I’ve been away from here for quite sometime attending to a whole host of issues. So in an effort to get back into gear I’ll continue my series of posts describing my computing career. This is the second post in what will be three relating the story of what brought me here. Be sure to see my post the origins of interest for the first bit of my story…
… So by April of ’97, soon after transferring to a third “rehab” hospital (which was everything but a rehabilitation facility, hence the quotes), I was no longer “locked-in” — which as I understand it calls into question my original diagnosis, seeing how it wasn’t permanent (semantics, eh?). I started to regain enough mobility in my right arm and hand to be able to use a keyboard to type and use mouse keys.
Ahhh, mouse keys. I should probably provide you some context. Picture the ways in which any computer pointing device, like a mouse, can move. Limitless, right (speaking 2 dimensionally of course)? Forward, left, right and back. Plus every direction in between. Now imagine the representation of those basic movements on a flat surface, on a keyboard say, and using the numeric keypad to represent 8 directions that device can move. The number “2” key, when pressed, moved the mouse cursor up on the screen. Number “4” moved it left. Number “6” moved it right. And number “8” moved it down. Then the number “1” key moved the cursor up and left diagonally on the screen. Number “3” moved it up and right diagonally. The “7” key down and left diagonally. And “9” down and right diagonally. The number “5” key is the mouse button. Honestly what the rest of the buttons did is pretty fuzzy. Rather than guess I should simply refer you to the Wikipedia entry concerning mouse keys for more accurate context.
And that solution served me remarkably well for probably close to, if not exceeding, two years. Mouse keys are still simple to understand and most importantly easy to use. And it got completely out of the way and let me “master” elements where mouse keys reached their limit and other solutions picked up the slack — keep in mind I’m speaking wholly as a differently-abled creative individual whose primary creative canvas has been a computer monitor for well over a decade. It’s just the nature of the beast. 8 linear directions will only get you so far. It’s much like an Etch A Sketch™, in theory, as it’s movement is rigid and limited. And must like said Etch A Sketch™ there are ways around it’s operation.
Now I’m not faulting mouse keys for having their limits. Quite the opposite. I’m praising their limits. Which may sound odd but bear with me. Where one accessibility solution understandably fell short, much more valuable opportunities presented themselves. Like learning Photoshop’s Bezier Pen Tool? Not to suggest I made brilliant use of said tool, or that I have since, but my exposure to a whole host — the Pen Tool being the most significant — of design tools began under the mandate of mouse keys. It was a needed step in my development as a creative computer user. And I wouldn’t trade that for anything. That’s precisely where I got my chops.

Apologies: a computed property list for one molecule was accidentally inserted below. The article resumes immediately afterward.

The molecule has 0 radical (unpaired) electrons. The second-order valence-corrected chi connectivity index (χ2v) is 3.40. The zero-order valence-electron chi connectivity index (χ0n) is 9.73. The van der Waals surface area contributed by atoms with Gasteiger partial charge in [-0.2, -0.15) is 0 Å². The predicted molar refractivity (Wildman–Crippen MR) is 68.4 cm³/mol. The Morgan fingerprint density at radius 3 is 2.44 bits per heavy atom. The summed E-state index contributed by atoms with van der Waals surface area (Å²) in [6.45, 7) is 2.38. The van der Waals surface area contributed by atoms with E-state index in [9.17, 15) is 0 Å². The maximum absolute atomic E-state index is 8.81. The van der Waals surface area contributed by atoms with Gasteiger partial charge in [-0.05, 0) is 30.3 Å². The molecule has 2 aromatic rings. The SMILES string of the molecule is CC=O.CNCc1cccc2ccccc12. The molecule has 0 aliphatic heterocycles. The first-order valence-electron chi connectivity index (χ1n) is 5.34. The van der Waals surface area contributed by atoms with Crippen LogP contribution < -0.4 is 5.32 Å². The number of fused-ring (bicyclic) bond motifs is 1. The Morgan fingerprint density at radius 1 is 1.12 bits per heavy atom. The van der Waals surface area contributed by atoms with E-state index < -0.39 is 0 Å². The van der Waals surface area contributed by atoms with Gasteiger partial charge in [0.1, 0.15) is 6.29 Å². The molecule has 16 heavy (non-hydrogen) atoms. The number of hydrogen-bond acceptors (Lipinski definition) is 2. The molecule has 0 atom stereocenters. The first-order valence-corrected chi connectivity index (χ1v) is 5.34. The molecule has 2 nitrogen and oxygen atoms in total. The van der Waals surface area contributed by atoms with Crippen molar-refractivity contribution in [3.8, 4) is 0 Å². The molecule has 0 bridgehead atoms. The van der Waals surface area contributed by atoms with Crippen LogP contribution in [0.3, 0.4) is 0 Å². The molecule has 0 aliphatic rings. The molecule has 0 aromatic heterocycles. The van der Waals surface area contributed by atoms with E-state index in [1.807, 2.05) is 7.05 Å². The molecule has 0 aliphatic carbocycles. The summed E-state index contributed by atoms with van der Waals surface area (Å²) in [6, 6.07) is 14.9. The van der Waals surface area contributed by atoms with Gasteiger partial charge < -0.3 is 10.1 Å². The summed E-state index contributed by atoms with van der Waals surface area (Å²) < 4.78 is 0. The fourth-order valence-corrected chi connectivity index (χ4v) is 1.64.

Why was learning the Pen Tool so significant? Because of the freedom — where I imagine an “ablebodied” reader would envision restriction, try to imagine it from my perspective, having just “obtained” this new found ability — it provided me the means to connect two points together, then 3, then 4. Eventually allowing me to form a shape. But what is most worthy of mention here is I could “bend” the lines between any two points at will (I’m not saying I learned how to during my mouse keys stint, but the potential was there, even if I didn’t know how to yet). It was then that I was able to convert that shape into a selection. And arguably if one becomes adequate in selecting in Photoshop you’ve got the program figured out (that’s not as true today as it once was).
Photoshop has come a long way since version 4, the version that introduced the Pen Tool, and having that option at my disposal was incredibly liberating. And mouse keys were extremely instrumental in that liberation. On account of it’s limits. Difficulty ain’t all it’s cracked up to be.
Getting back to it, I spent the next nearly 5 months in the most recognized rehabilitation institution in Canada, at the time. Which meant I had access to a whole slew of professional expertise and knowledge concerning many things I’m well sure you couldn’t imagine or that I could possibly remember concerning my new life. However what’s most relevant here is my access to professionals working in the computer accessibility field.